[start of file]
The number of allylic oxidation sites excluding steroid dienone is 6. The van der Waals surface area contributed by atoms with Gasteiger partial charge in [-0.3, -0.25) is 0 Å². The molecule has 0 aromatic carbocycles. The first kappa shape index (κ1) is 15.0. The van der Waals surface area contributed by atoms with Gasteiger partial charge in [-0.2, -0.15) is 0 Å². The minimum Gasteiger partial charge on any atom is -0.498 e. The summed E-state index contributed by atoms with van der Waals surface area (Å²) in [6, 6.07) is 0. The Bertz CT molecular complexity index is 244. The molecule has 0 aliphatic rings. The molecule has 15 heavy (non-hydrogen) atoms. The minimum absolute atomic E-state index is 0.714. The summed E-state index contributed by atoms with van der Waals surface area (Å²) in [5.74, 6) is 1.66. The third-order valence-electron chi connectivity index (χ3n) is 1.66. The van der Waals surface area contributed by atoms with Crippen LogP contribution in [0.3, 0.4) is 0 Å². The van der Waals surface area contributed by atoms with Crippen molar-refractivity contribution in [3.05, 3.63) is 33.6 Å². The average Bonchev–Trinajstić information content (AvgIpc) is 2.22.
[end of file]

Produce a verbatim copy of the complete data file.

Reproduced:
The number of allylic oxidation sites excluding steroid dienone is 6. The van der Waals surface area contributed by atoms with Gasteiger partial charge in [-0.3, -0.25) is 0 Å². The molecule has 0 aromatic carbocycles. The first kappa shape index (κ1) is 15.0. The van der Waals surface area contributed by atoms with Gasteiger partial charge in [-0.2, -0.15) is 0 Å². The minimum Gasteiger partial charge on any atom is -0.498 e. The summed E-state index contributed by atoms with van der Waals surface area (Å²) in [6, 6.07) is 0. The Bertz CT molecular complexity index is 244. The molecule has 0 aliphatic rings. The molecule has 15 heavy (non-hydrogen) atoms. The minimum absolute atomic E-state index is 0.714. The summed E-state index contributed by atoms with van der Waals surface area (Å²) in [5.74, 6) is 1.66. The third-order valence-electron chi connectivity index (χ3n) is 1.66. The van der Waals surface area contributed by atoms with Crippen LogP contribution in [0.3, 0.4) is 0 Å². The van der Waals surface area contributed by atoms with Crippen molar-refractivity contribution in [3.05, 3.63) is 33.6 Å². The average Bonchev–Trinajstić information content (AvgIpc) is 2.22.